Growing a garden is a fun, educational activity your kids can do while being safe and socially distant! Whether something small like a potted flower, or a bigger backyard vegetable garden, this is a project your children will love and learn from.
The night before you plant your garden, prepare your child by telling him or her what they will be doing. Choose a bedtime book that involves a garden, plants, or outdoor elements. One of my favorites is Plant the Tiny Seed, by Christie Matheson. In the book, kids are asked to clap to bring the sun, wiggle their fingers to make a rain shower, and jiggle the book to plant seeds! It’s a fun, simple way to introduce what’s needed for a garden and the steps involved along the way. You can even watch a reading of this book here:
Spark your child’s interest as you talk about where they think is the best place to plant garden, what he or she wants to grow, and how to take care of it.
Singing songs like this one, The Planting Song, can also help teach your child about the garden growing process and what to expect!
Language Concepts and Vocabulary
Here are some language concepts and vocabulary words to focus on as you and your child get your garden going!
Naming Actions: Dig in the dirt, push down the seeds, pour in the water.
Following Directions: Give your 2 year-old 2-step directions. For example, “get a seed, and put it in the dirt”. Children 3 and up should be able to follow directions with 3 steps (“get a seed, put it in the dirt, and then push it down”).
Spatial Concepts: Words describing location such as in, on, under, next to, behind
Making Sentences: Hold the materials and show your child how he or she can ask for them by making simple phrases or sentences like, “more seeds please!”.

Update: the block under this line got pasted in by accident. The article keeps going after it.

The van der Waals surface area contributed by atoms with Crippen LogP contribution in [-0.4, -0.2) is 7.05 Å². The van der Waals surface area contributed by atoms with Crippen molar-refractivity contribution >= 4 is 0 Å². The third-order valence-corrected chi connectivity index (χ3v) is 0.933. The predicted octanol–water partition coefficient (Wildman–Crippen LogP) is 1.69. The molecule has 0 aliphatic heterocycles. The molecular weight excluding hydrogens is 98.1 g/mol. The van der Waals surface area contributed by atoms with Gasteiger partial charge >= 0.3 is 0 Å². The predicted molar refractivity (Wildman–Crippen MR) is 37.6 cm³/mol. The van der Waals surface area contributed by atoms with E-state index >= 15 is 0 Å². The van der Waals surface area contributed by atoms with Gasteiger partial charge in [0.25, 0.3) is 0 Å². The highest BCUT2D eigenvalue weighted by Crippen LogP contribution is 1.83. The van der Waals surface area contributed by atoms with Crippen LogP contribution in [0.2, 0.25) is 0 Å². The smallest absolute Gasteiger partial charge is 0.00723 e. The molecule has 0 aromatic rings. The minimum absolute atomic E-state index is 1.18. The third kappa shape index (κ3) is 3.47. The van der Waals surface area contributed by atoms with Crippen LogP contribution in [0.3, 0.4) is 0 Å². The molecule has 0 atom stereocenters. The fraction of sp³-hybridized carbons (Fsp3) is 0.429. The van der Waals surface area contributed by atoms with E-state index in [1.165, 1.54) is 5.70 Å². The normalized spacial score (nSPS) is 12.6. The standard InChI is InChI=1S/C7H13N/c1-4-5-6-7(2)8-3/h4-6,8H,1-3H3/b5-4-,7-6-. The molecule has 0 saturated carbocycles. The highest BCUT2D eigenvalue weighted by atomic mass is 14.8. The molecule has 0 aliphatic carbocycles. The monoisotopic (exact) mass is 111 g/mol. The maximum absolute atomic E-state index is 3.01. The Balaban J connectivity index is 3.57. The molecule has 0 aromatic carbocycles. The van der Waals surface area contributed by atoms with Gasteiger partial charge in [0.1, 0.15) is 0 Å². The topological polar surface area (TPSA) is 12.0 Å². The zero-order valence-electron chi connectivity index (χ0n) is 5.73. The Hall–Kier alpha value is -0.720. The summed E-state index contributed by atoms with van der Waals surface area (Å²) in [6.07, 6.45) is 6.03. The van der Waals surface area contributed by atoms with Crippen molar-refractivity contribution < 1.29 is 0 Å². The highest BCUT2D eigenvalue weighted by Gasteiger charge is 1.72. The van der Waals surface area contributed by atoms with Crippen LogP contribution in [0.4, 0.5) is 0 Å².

Elementary School Age
Auditory Memory: Tell your child a short list of the materials you need, then challenge him or her to remember them as you gather them from around the house! For example, we need “a pot, seeds, soil, and a watering can. What do we need?”
Sequencing: Help your child as you write down the steps needed to plant the garden. Put them away and then see if he or she can remember and follow the steps in order!
Describing Words: Teach your elementary school aged child advanced vocabulary during the activity, like words that give a rich description. Think words like beautiful, gentle, fragile, and resilient.
More Garden Activities
Keep the theme and learning going with some of these other suggested activities:
Have your child draw a picture of what she thinks the garden will look like.
Make a sensory bin with garden-related objects like soil, rocks, grass, and toy bugs or butterflies.
Incorporate taking care of the garden into your child’s daily routine (snip flowers and put in a vase, water the garden every morning).
Ask your child to write a song or story about their garden.
Good luck growing!
Amy Yacoub, MS, CCC-SLP | Speech Pathologist
Proud Member of The Story Box Family